Cornelliana

Almost a college for Lisbon

By Charles Milhauser

To merge or not to merge, that was the question for several Iowa colleges. In 1915 Coe and Cornell discussed options for “a plan of union,” and Coe President John Marquis recommended the following options in a letter: (1) Locate the humanities at Mount Vernon and the science and technical courses with vocational leaning in Cedar Rapids. (2) Establish a high class preparatory school in one location and place the college in the other. (3) Arrange the curriculum so that the humanities and most of the academic branches could be taken in Mount Vernon the first two years of the course, and devote the remaining two years in Cedar Rapids to the scientific and technical subjects. (4) Separate the sexes, placing the girls’ college on the beautiful campus at Mount Vernon and the boys here, but all under one Board and one Faculty

Between 1928 and 1934 Cornell and Upper Iowa University, also a Methodist institution, explored the possibility of merging, and in the 1970s Coe and Cornell again sought ways to cooperate. They instituted cross-registration and provided hourly transportation between campuses. Computer services merged. Plans also called for joint faculty appointments and library specializations. Cornell’s adoption, and Coe’s rejection, of the One Course At A Time plan ended these efforts.

Western College, founded by the Church of the United Brethren in Christ, opened in 1857 about three miles east of the present airport in Cedar Rapids. It proudly advertised that its students, under the direction of the school’s “department of manual labor,” cultivated farm crops to pay their tuition. The founders gambled and lost that the railroad would be routed nearby. Worse, area residents proved indifferent. Many were Czech-speaking Catholic immigrants not eager for their children to learn English in a Protestant school. During these years the rivalry between Lisbon and Mount Vernon focused on the perceived prestige that the latter accrued because it possessed a college. By 1875 Western College was for sale, and some Lisbonites began negotiating for the transfer of the college to Lisbon. After the deal collapsed, the trustees in 1881 found a new home for the school in Toledo, Iowa, where in 1906 Western changed its name to Leander Clark College. In 1919 it merged with Coe.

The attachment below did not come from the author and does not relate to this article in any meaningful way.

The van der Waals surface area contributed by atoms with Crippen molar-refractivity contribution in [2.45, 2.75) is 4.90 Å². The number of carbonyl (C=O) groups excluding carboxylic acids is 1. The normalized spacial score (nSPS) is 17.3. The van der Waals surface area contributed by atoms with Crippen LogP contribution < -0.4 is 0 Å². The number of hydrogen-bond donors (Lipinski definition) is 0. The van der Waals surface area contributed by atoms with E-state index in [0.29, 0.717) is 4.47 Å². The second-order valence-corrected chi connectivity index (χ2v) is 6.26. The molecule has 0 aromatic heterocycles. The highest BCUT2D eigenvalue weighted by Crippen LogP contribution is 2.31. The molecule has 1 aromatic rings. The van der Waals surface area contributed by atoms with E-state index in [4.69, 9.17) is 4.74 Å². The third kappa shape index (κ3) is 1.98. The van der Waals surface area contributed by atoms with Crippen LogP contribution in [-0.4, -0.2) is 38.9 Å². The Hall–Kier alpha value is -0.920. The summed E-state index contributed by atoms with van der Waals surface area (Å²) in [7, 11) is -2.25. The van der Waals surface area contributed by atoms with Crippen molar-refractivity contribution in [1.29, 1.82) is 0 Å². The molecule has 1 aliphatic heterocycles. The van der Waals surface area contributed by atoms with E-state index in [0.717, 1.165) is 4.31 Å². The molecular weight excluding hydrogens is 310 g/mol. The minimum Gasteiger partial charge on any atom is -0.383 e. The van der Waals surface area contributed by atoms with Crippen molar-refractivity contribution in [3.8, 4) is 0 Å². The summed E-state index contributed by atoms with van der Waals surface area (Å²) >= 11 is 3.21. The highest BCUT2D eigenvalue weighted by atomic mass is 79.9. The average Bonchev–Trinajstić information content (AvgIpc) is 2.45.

Westmar College in Le Mars was born in 1948 from the merger of York College (in Nebraska) with Western Union College (founded in Le Mars). Westmar merged in 1990 with Teikyo University of Japan to become Teikyo-Westmar University. The following year the Association of Independent Colleges and Universities, disapproving of the university’s foreign governance, denied the new entity membership. The school closed in 1997.

Parsons College in Fairfield, a Presbyterian school founded in 1875, lost its accreditation in 1967 as the result of scandalous mismanagement. Parsons closed in 1973, and the following year Maharishi International University took over its campus.

In February 1996 Mount Vernonites learned that Mellen University (no connection to Carnegie Mellon) intended to open a residential college in Mount Vernon, where six to 10 students would pursue a “Great Books” bachelor’s degree modeled after St. John’s College. When the proposed college failed to generate any enthusiasm in Mount Vernon, Mellen’s representative decided to locate the school in Lisbon. Nothing came of the venture, but Lisbon almost got a college.

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